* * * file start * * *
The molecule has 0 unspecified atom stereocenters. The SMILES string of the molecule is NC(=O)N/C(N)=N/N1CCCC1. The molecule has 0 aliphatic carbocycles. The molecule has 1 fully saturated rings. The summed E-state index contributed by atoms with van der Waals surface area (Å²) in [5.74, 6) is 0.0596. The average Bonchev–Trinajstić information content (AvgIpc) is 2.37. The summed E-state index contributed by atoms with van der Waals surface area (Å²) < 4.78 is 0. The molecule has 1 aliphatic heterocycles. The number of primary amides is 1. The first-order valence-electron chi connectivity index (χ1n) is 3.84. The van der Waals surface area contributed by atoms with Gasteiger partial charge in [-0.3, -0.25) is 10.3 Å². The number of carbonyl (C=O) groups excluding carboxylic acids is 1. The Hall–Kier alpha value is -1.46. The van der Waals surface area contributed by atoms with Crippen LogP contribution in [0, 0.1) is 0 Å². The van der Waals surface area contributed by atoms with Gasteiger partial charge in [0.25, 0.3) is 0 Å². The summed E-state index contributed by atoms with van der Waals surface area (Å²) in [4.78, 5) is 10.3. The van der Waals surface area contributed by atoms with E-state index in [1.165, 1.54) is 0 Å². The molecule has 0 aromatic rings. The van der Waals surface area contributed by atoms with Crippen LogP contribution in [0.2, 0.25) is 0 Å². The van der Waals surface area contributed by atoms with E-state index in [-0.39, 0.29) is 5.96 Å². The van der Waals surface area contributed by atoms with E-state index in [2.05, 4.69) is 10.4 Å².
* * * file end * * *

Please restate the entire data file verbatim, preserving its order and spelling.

The molecule has 0 unspecified atom stereocenters. The SMILES string of the molecule is NC(=O)N/C(N)=N/N1CCCC1. The molecule has 0 aliphatic carbocycles. The molecule has 1 fully saturated rings. The summed E-state index contributed by atoms with van der Waals surface area (Å²) in [5.74, 6) is 0.0596. The average Bonchev–Trinajstić information content (AvgIpc) is 2.37. The summed E-state index contributed by atoms with van der Waals surface area (Å²) < 4.78 is 0. The molecule has 1 aliphatic heterocycles. The number of primary amides is 1. The first-order valence-electron chi connectivity index (χ1n) is 3.84. The van der Waals surface area contributed by atoms with Gasteiger partial charge in [-0.3, -0.25) is 10.3 Å². The number of carbonyl (C=O) groups excluding carboxylic acids is 1. The Hall–Kier alpha value is -1.46. The van der Waals surface area contributed by atoms with Crippen LogP contribution in [0, 0.1) is 0 Å². The van der Waals surface area contributed by atoms with Gasteiger partial charge in [0.25, 0.3) is 0 Å². The summed E-state index contributed by atoms with van der Waals surface area (Å²) in [4.78, 5) is 10.3. The van der Waals surface area contributed by atoms with E-state index in [1.165, 1.54) is 0 Å². The molecule has 0 aromatic rings. The van der Waals surface area contributed by atoms with Crippen LogP contribution in [0.2, 0.25) is 0 Å². The van der Waals surface area contributed by atoms with E-state index in [-0.39, 0.29) is 5.96 Å². The van der Waals surface area contributed by atoms with E-state index in [2.05, 4.69) is 10.4 Å².